If the news you get from a Realtor means you will have to bring money you don't have to the table, rent it out. As the Realtor if they handle rentals and see what the rental price would be.

1 mom found this helpful

We went through a similar situation about 3 years ago. We had our house on the market for about 1 year and eventually sold for about 200,000. Had paid just shy of 300,000 one year prior. We lost our equity and had to bring 50,000 to the closing just to sell. My advice would be to entertain all offers, even if you think they are terrible. We turned down an offer of 240000 early in the process and sure wish we could go back! A short sale or foreclosure will not only wreck your credit but may also result in a civil judgement against you that you end up paying back anyway, so it's not a great solution if you can avoid it.

Consider if it doesn't sell, your husband goes ahead and lives on the cheap there while you wait for the house to sell so you are not supporting two large rent/mortgage payments. Many employers offer relocation assistance, maybe there will be some help there. Renting is an option, but a whole different headache and may not cover your mortgage.

Best of luck! We are still recovering financially (we bought responsibly a house we could afford, my husband lost his job and we had to move to his new job. It took me a few months to find work here, and on and on!) but we are getting it back together and glad to have our excellent credit intact.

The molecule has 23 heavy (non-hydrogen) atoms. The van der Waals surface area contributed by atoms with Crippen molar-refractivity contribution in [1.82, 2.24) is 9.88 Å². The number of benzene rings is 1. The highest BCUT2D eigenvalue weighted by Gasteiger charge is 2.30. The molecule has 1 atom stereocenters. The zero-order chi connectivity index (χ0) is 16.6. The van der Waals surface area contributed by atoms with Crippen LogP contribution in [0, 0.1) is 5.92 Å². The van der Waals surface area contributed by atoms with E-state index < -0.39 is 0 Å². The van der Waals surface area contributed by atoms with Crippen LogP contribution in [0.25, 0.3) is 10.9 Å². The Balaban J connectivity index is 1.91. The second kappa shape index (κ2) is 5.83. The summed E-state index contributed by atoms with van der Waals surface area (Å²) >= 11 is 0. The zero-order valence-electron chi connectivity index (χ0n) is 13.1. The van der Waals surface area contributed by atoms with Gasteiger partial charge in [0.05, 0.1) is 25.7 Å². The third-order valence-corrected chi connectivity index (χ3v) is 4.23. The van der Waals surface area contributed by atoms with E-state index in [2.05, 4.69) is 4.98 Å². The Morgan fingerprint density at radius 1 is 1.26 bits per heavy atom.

1 mom found this helpful

Have you thought about finding a renter? My Dad moved a lot for work and we always held onto a house or two and rented them out. Years later he sold them for a large profit. You might take some loss on the rent at first but in the long run you keep your investment.

1 mom found this helpful

Have you guys considered renting it? There are a ton of local property managers that can deal with all the headaches. You won't have to sell at a loss, you can wait until the market comes back. You get a bunch of tax breaks and write offs. A realtor will find you a renter for one months rent (fee). Even if you rent it at a slight loss, 100$ a month loss is a whole lot better than thousands if you sell. When we moved our realtor found a renter who didn't want to move out of the neighborhood after divorce. She signed a 2 1/2 year lease and just extended for another year, she's never complains, we don't have a property manager because were only an hour away, and she takes care of the house. Renting is huge right now if the headache is too much sell, but otherwise you might want to consider this.